Wednesday 18 Jul 2018 | 03:40 | SYDNEY
Wednesday 18 Jul 2018 | 03:40 | SYDNEY

China: Go easy on the human rights outrage


Sam Roggeveen


5 May 2008 16:02

Rowan Callick, China Correspondent for The Australian, has unearthed an unedifying interview given by Human Rights and Equal Opportunity Commission President John von Doussa to Chinese state television. Judging by the quotes, von Doussa is too accommodating to China on human rights and Tibet, though as Andrew Bolt notes, the interview may have been edited that way on purpose. Still, even based just on those quotes, von Doussa deserves some defending.  

First, given recent events in Tibet and arms shipments to Zimbabwe, it may sound jarring for von Doussa to say China has 'contributed' to human rights, but as I've argued before, China's economic miracle is itself a great moral triumph, and has improved the human rights situation in that country markedly. Second, Bolt says India puts a lie to the idea that countries need to develop economically first before they can liberalise politically, but counter-examples like Taiwan, South Korea and Indonesia suggests von Doussa has a point.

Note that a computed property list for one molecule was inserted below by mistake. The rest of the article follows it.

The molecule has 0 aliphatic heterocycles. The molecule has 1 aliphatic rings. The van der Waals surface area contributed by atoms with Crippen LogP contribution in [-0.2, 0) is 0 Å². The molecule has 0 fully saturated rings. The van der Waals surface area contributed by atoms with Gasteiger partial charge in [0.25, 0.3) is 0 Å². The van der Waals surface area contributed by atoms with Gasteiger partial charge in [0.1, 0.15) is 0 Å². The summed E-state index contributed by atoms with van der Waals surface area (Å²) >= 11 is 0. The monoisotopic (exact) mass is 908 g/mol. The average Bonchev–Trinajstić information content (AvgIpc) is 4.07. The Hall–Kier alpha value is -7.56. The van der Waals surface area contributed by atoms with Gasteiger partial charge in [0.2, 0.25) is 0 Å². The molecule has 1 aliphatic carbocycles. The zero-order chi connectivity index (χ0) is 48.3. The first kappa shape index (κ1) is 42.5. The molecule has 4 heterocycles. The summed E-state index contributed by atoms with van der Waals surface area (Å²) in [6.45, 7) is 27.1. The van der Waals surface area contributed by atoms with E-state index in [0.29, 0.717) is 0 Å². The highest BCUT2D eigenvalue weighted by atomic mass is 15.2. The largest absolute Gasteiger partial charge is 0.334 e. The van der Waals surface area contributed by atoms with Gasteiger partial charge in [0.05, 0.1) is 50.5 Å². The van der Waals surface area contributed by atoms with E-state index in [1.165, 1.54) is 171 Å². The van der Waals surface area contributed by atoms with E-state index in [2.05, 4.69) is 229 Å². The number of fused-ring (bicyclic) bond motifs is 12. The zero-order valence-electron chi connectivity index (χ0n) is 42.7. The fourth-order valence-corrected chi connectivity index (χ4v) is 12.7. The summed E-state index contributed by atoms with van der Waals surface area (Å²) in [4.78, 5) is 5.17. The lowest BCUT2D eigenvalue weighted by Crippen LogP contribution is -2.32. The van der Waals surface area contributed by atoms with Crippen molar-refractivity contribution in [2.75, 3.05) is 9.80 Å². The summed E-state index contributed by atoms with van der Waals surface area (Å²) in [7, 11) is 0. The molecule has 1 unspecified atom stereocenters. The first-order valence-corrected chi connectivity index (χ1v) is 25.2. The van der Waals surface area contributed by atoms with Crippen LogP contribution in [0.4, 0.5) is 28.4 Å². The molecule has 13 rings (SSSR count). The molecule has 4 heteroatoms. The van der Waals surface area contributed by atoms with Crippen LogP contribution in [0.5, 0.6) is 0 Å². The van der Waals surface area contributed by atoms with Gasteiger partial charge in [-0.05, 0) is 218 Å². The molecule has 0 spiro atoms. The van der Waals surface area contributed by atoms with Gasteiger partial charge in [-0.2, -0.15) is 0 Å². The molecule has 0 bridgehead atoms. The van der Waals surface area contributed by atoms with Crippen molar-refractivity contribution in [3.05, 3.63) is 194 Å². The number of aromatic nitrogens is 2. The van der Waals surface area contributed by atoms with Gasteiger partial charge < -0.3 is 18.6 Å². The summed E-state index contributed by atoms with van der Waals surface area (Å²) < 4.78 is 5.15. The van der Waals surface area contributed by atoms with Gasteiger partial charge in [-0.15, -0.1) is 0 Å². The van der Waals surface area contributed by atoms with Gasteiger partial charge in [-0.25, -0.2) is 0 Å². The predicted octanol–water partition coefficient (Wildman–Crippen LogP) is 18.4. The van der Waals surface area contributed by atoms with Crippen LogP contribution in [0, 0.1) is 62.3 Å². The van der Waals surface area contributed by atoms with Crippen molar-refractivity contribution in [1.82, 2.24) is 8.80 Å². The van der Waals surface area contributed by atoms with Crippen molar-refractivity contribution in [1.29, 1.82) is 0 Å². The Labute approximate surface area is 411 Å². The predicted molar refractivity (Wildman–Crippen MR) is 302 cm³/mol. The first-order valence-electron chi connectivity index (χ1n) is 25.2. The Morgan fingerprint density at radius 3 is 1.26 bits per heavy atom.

Callick ends his piece with a quote from a former Australian human rights commissioner:

Ozdowski, an adjunct professor at Sydney University, grew up in Poland and knows from personal experience what authoritarianism is about. He says: "I think if we were a bit franker on human rights, it wouldn't impact on our sales of minerals or education. In time, the Chinese would be grateful. And a democratic China would be an even better friend and a more predictable one."

Although a peaceful Chinese transition to democracy is greatly to be wished for, it wouldn't solve Australia's problems. Cosying up to distateful regimes is not the exclusive domain of dictatorships like that in Beijing. India, after all, was very close to the Soviet Union during the Cold War, and is improving its relations with Iran.